Crime gang convicted for blackmail and drug offences

3 December 2018, 16:43 | Updated: 3 December 2018, 17:42

Members of an Organised Crime Group have been convicted of conspiracy to blackmail and supply class A drugs following investigations carried out by Avon and Somerset Police and the South West Regional Organised Crime Unit

Ten men were convicted of offences following two trials held at Bristol Crown Court, which can be reported now after legal restrictions were lifted. 

Sentencing for the first trial took place in October, with nine men receiving more than 70 years for their roles in conspiracies to supply £70,000 worth of cocaine and nearly £500,000 worth of ecstasy to Bristol. 

Two of the men, 52-year-old Andrew Baker, formerly of Stoke Gifford, Bristol, and 48-year-old Adam Hoddinott, formerly of The Circle, Bath, have been convicted at a separate blackmail trial, which related to conspiracies in which money was demanded from local businessmen with menaces, as part of an illegal debt-collecting operation. 

Seven other men were also convicted of the drugs conspiracies, including 47-year-old London man John Gordon, long-time associate of Baker, who supplied the cocaine to Hoddinott after Andrew Baker agreed to act as guarantor. 

Matthew Sellars worked closely with Hoddinott, while Carl Newman’s Warmley home was used to both store the cocaine, brought from London by Justin Green and Danny Bond, as well as manufacture wholesale amounts of ecstasy pills. 

Liam Waugh and David Woolley acted as onward distributors. A further man – 50-year-old Andrew Wylde – was found guilty of one count of conspiracy to blackmail for his role in the criminal operation.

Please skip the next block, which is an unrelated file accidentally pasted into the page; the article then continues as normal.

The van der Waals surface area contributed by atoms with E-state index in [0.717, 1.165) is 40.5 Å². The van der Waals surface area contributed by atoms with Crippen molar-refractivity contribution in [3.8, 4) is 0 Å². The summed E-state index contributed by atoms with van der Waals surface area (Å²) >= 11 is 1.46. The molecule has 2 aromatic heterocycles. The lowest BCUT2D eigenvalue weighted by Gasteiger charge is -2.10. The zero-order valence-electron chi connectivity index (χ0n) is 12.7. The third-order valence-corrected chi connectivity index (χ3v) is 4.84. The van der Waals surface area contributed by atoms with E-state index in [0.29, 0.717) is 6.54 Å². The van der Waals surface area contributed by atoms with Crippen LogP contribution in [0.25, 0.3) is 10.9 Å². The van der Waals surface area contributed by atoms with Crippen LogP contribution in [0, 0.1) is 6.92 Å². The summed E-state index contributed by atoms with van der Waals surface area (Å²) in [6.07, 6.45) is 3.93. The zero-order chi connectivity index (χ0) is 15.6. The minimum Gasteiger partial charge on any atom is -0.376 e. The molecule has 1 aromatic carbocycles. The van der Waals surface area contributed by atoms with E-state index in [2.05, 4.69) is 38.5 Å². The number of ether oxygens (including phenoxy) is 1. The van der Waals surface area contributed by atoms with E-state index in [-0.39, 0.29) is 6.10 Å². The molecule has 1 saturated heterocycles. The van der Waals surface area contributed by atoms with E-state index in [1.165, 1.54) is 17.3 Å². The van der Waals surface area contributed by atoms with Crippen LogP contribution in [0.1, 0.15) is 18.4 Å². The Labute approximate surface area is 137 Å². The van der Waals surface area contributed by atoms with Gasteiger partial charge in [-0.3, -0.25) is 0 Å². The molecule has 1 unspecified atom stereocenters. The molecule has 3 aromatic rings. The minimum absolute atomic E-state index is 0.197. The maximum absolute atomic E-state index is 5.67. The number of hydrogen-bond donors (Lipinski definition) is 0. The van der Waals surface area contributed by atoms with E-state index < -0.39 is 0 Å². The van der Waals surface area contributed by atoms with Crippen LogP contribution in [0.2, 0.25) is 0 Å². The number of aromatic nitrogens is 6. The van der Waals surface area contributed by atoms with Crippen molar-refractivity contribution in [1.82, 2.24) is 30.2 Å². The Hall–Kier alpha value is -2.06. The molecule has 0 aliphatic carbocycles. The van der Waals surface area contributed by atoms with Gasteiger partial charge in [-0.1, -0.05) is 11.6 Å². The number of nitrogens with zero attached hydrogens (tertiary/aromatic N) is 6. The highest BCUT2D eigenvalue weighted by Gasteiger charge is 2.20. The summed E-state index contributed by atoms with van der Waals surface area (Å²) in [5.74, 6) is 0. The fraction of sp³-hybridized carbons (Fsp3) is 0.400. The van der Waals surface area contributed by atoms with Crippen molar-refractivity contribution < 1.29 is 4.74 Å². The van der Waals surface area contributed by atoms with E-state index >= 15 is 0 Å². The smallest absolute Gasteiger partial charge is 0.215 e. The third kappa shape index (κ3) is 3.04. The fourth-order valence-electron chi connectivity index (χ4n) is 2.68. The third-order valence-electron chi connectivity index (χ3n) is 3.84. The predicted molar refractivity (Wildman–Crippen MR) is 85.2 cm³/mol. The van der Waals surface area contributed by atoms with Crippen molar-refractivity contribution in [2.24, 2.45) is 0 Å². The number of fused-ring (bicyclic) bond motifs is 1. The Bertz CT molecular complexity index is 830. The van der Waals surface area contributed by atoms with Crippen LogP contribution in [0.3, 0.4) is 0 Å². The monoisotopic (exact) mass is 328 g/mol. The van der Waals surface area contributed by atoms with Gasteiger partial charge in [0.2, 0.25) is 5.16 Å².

DI Paul Catton, who led the SW ROCU’s investigation into the drugs conspiracies, said: “Securing these convictions against a group of organised criminals who were very alive to the prospect that they were under investigation was a challenge, but ultimately the evidence we gathered against both the ‘hands on’ members and those who opted to keep their distance, was compelling. 

“As such, four of the group pleaded guilty – including the primary organiser of both conspiracies, Adam Hoddinott. His ‘guarantor’ Baker and right-hand man Sellars, as well as David Woolley, all found recordings, phone and surveillance evidence gathered by my team stacked up against them in court.” 

SW ROCU officers watched as the cocaine was brought from London to Bristol by Green and Bond on February 1. 

The pair met with Waugh at a car park near Newman’s Newton Road home and the exchange was made. Waugh then took the cocaine back to Newton Road. 

All four men were arrested that day and a search of Newman’s home uncovered what the court described as a “drugs factory”, with the 1kg block of cocaine, thousands of ecstasy tablets, powders and mixers, an industrial pill press and logo punch sets seized. 

On February 22, Hoddinott and Sellars were arrested in Warmley and Woolley was arrested in Plymouth. 

A fortnight later (March 8), Baker was arrested in Downend and Gordon in London. 

The Avon and Somerset Police investigation into blackmail conspiracies focused on offences committed in 2017 in which local business owners in Bristol and South Gloucestershire were threatened with violence if they did not pay significant sums of money. 

DI Adam Bunting, lead officer for Avon and Somerset Police, said: “This crime group used bully-boy tactics to obtain money as part of an illegal debt-collection service. “They threatened and intimidated in order to make their victims fear for their own safety and the safety of their families. 

“One victim was approached while on a golf course by one of the crime group members who was tasked with taking him to a “meeting” with two other members in a nearby car-park. One of the offenders told him: ‘I know where you live and I will hurt you and whoever I need to hurt to settle the debt’. 

“A second victim was told his house and family would be ‘burned down’ if he didn’t pay a substantial sum of money. 

“We used a number of policing tactics to prove links between different members of the crime group and establish who was talking to who and when. “It was a complex inquiry and we worked closely and effectively with our colleagues in the SW ROCU to expose the criminal activity taking place and bring those engaging in it to justice. 

“We know victims of blackmail offences are reticent to speak to the police but I would urge victims not to suffer in silence. I hope these convictions encourage more victims to come forward and have confidence in us to carry out a sensitive and thorough investigation.”